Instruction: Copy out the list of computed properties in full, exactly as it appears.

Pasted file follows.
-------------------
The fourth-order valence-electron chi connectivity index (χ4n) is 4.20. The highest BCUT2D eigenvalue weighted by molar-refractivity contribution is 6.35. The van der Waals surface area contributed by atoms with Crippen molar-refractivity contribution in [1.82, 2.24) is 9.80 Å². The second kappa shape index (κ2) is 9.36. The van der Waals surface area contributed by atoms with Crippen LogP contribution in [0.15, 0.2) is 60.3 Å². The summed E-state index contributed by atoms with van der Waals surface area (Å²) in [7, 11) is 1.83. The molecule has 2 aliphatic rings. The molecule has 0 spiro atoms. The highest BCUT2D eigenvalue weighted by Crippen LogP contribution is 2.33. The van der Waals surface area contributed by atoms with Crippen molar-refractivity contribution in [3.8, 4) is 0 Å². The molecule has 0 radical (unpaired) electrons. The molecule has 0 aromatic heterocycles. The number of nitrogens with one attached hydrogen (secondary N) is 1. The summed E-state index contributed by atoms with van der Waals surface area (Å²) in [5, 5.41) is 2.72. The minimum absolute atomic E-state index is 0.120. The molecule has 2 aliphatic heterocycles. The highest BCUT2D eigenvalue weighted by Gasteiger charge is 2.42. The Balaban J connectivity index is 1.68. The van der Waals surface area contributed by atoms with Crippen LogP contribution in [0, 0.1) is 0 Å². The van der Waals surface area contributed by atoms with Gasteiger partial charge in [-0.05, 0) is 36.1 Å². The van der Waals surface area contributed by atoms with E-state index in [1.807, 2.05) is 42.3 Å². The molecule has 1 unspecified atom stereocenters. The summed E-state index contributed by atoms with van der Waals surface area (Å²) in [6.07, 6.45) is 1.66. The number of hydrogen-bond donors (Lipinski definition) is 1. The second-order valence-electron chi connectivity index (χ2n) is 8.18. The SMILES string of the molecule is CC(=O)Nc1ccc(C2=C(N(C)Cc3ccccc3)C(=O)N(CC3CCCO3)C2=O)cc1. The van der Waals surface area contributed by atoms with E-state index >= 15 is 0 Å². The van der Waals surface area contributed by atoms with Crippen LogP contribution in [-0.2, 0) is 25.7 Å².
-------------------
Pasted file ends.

The fourth-order valence-electron chi connectivity index (χ4n) is 4.20. The highest BCUT2D eigenvalue weighted by molar-refractivity contribution is 6.35. The van der Waals surface area contributed by atoms with Crippen molar-refractivity contribution in [1.82, 2.24) is 9.80 Å². The second kappa shape index (κ2) is 9.36. The van der Waals surface area contributed by atoms with Crippen LogP contribution in [0.15, 0.2) is 60.3 Å². The summed E-state index contributed by atoms with van der Waals surface area (Å²) in [7, 11) is 1.83. The molecule has 2 aliphatic rings. The molecule has 0 spiro atoms. The highest BCUT2D eigenvalue weighted by Crippen LogP contribution is 2.33. The van der Waals surface area contributed by atoms with Crippen molar-refractivity contribution in [3.8, 4) is 0 Å². The molecule has 0 radical (unpaired) electrons. The molecule has 0 aromatic heterocycles. The number of nitrogens with one attached hydrogen (secondary N) is 1. The summed E-state index contributed by atoms with van der Waals surface area (Å²) in [5, 5.41) is 2.72. The minimum absolute atomic E-state index is 0.120. The molecule has 2 aliphatic heterocycles. The highest BCUT2D eigenvalue weighted by Gasteiger charge is 2.42. The Balaban J connectivity index is 1.68. The van der Waals surface area contributed by atoms with Crippen LogP contribution in [0, 0.1) is 0 Å². The van der Waals surface area contributed by atoms with Gasteiger partial charge in [-0.05, 0) is 36.1 Å². The van der Waals surface area contributed by atoms with E-state index in [1.807, 2.05) is 42.3 Å². The molecule has 1 unspecified atom stereocenters. The summed E-state index contributed by atoms with van der Waals surface area (Å²) in [6.07, 6.45) is 1.66. The number of hydrogen-bond donors (Lipinski definition) is 1. The second-order valence-electron chi connectivity index (χ2n) is 8.18. The SMILES string of the molecule is CC(=O)Nc1ccc(C2=C(N(C)Cc3ccccc3)C(=O)N(CC3CCCO3)C2=O)cc1. The van der Waals surface area contributed by atoms with E-state index >= 15 is 0 Å². The van der Waals surface area contributed by atoms with Crippen LogP contribution in [-0.2, 0) is 25.7 Å².